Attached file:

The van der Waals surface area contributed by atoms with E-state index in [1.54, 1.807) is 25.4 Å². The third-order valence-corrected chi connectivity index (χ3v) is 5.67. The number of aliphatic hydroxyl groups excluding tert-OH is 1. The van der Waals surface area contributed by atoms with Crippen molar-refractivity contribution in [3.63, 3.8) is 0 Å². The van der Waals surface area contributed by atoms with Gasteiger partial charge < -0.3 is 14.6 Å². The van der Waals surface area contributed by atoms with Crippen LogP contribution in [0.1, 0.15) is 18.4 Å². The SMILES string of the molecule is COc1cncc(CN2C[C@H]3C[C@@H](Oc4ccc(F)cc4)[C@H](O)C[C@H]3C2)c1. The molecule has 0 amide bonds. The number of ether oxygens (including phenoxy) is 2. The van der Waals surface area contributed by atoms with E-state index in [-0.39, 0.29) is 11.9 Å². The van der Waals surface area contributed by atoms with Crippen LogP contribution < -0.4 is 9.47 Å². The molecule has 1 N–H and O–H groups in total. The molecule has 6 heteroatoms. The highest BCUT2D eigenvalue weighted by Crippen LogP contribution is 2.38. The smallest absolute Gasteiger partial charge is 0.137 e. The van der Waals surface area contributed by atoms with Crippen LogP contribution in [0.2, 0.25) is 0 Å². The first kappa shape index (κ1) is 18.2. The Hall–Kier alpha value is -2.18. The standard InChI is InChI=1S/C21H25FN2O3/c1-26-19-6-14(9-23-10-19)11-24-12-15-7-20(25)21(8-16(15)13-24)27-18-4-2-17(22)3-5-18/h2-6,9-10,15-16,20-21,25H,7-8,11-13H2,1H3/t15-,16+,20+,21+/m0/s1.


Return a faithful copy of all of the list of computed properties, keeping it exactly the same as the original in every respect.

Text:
The van der Waals surface area contributed by atoms with E-state index in [1.54, 1.807) is 25.4 Å². The third-order valence-corrected chi connectivity index (χ3v) is 5.67. The number of aliphatic hydroxyl groups excluding tert-OH is 1. The van der Waals surface area contributed by atoms with Crippen molar-refractivity contribution in [3.63, 3.8) is 0 Å². The van der Waals surface area contributed by atoms with Gasteiger partial charge < -0.3 is 14.6 Å². The van der Waals surface area contributed by atoms with Crippen LogP contribution in [0.1, 0.15) is 18.4 Å². The SMILES string of the molecule is COc1cncc(CN2C[C@H]3C[C@@H](Oc4ccc(F)cc4)[C@H](O)C[C@H]3C2)c1. The molecule has 0 amide bonds. The number of ether oxygens (including phenoxy) is 2. The van der Waals surface area contributed by atoms with E-state index in [-0.39, 0.29) is 11.9 Å². The van der Waals surface area contributed by atoms with Crippen LogP contribution < -0.4 is 9.47 Å². The molecule has 1 N–H and O–H groups in total. The molecule has 6 heteroatoms. The highest BCUT2D eigenvalue weighted by Crippen LogP contribution is 2.38. The smallest absolute Gasteiger partial charge is 0.137 e. The van der Waals surface area contributed by atoms with Crippen LogP contribution in [0.2, 0.25) is 0 Å². The first kappa shape index (κ1) is 18.2. The Hall–Kier alpha value is -2.18. The standard InChI is InChI=1S/C21H25FN2O3/c1-26-19-6-14(9-23-10-19)11-24-12-15-7-20(25)21(8-16(15)13-24)27-18-4-2-17(22)3-5-18/h2-6,9-10,15-16,20-21,25H,7-8,11-13H2,1H3/t15-,16+,20+,21+/m0/s1.